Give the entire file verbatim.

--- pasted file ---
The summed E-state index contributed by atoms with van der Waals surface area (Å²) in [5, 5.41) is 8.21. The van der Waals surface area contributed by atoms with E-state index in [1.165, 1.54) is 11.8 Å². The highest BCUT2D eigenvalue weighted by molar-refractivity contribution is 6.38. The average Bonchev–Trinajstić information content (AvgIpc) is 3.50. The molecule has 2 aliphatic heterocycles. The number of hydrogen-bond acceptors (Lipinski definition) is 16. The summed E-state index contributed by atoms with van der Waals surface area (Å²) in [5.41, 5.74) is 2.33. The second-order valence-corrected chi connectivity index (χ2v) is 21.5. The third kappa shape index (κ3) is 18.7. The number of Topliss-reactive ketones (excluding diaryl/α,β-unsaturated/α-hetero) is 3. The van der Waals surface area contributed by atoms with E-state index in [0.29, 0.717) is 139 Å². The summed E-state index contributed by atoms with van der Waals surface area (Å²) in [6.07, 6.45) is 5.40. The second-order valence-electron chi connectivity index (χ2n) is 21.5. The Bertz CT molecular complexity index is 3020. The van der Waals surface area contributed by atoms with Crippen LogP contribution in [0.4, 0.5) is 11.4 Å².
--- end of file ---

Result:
The summed E-state index contributed by atoms with van der Waals surface area (Å²) in [5, 5.41) is 8.21. The van der Waals surface area contributed by atoms with E-state index in [1.165, 1.54) is 11.8 Å². The highest BCUT2D eigenvalue weighted by molar-refractivity contribution is 6.38. The average Bonchev–Trinajstić information content (AvgIpc) is 3.50. The molecule has 2 aliphatic heterocycles. The number of hydrogen-bond acceptors (Lipinski definition) is 16. The summed E-state index contributed by atoms with van der Waals surface area (Å²) in [5.41, 5.74) is 2.33. The second-order valence-corrected chi connectivity index (χ2v) is 21.5. The third kappa shape index (κ3) is 18.7. The number of Topliss-reactive ketones (excluding diaryl/α,β-unsaturated/α-hetero) is 3. The van der Waals surface area contributed by atoms with E-state index in [0.29, 0.717) is 139 Å². The summed E-state index contributed by atoms with van der Waals surface area (Å²) in [6.07, 6.45) is 5.40. The second-order valence-electron chi connectivity index (χ2n) is 21.5. The Bertz CT molecular complexity index is 3020. The van der Waals surface area contributed by atoms with Crippen LogP contribution in [0.4, 0.5) is 11.4 Å².